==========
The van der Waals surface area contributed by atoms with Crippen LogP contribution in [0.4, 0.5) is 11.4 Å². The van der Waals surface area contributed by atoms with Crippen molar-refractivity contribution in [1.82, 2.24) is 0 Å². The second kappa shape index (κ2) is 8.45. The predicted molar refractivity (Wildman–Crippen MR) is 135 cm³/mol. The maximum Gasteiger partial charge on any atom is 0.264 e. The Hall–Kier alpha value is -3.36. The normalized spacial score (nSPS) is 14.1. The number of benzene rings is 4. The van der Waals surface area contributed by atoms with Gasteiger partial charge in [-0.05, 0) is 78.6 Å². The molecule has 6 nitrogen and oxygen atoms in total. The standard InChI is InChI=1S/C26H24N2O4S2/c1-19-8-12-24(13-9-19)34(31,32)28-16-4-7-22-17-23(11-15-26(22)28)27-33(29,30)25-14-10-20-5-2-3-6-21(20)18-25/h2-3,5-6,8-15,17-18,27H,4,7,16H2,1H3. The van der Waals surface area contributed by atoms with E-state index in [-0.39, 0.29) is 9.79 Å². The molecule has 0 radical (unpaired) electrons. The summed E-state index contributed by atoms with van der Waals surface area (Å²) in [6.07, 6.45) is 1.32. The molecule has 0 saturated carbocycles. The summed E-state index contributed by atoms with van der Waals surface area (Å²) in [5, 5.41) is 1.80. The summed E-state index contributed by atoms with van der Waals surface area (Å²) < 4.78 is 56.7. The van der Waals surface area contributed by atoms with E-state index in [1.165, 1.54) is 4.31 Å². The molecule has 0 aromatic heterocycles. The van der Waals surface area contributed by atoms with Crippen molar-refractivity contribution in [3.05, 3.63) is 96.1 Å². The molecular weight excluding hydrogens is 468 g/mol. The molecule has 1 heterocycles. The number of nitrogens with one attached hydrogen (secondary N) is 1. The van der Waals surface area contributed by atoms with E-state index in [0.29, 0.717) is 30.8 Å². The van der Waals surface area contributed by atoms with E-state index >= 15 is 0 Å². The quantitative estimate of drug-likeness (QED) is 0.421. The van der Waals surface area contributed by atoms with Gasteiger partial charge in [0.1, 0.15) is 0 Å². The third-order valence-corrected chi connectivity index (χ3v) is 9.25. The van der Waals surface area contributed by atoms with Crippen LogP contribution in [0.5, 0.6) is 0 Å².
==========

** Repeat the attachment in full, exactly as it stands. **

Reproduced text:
The van der Waals surface area contributed by atoms with Crippen LogP contribution in [0.4, 0.5) is 11.4 Å². The van der Waals surface area contributed by atoms with Crippen molar-refractivity contribution in [1.82, 2.24) is 0 Å². The second kappa shape index (κ2) is 8.45. The predicted molar refractivity (Wildman–Crippen MR) is 135 cm³/mol. The maximum Gasteiger partial charge on any atom is 0.264 e. The Hall–Kier alpha value is -3.36. The normalized spacial score (nSPS) is 14.1. The number of benzene rings is 4. The van der Waals surface area contributed by atoms with Gasteiger partial charge in [-0.05, 0) is 78.6 Å². The molecule has 6 nitrogen and oxygen atoms in total. The standard InChI is InChI=1S/C26H24N2O4S2/c1-19-8-12-24(13-9-19)34(31,32)28-16-4-7-22-17-23(11-15-26(22)28)27-33(29,30)25-14-10-20-5-2-3-6-21(20)18-25/h2-3,5-6,8-15,17-18,27H,4,7,16H2,1H3. The van der Waals surface area contributed by atoms with E-state index in [-0.39, 0.29) is 9.79 Å². The molecule has 0 radical (unpaired) electrons. The summed E-state index contributed by atoms with van der Waals surface area (Å²) in [6.07, 6.45) is 1.32. The molecule has 0 saturated carbocycles. The summed E-state index contributed by atoms with van der Waals surface area (Å²) in [5, 5.41) is 1.80. The summed E-state index contributed by atoms with van der Waals surface area (Å²) < 4.78 is 56.7. The van der Waals surface area contributed by atoms with E-state index in [1.165, 1.54) is 4.31 Å². The molecule has 0 aromatic heterocycles. The van der Waals surface area contributed by atoms with Crippen molar-refractivity contribution in [3.05, 3.63) is 96.1 Å². The molecular weight excluding hydrogens is 468 g/mol. The molecule has 1 heterocycles. The number of nitrogens with one attached hydrogen (secondary N) is 1. The van der Waals surface area contributed by atoms with E-state index in [0.29, 0.717) is 30.8 Å². The van der Waals surface area contributed by atoms with E-state index >= 15 is 0 Å². The quantitative estimate of drug-likeness (QED) is 0.421. The van der Waals surface area contributed by atoms with Gasteiger partial charge in [0.1, 0.15) is 0 Å². The third-order valence-corrected chi connectivity index (χ3v) is 9.25. The van der Waals surface area contributed by atoms with Crippen LogP contribution in [0.5, 0.6) is 0 Å².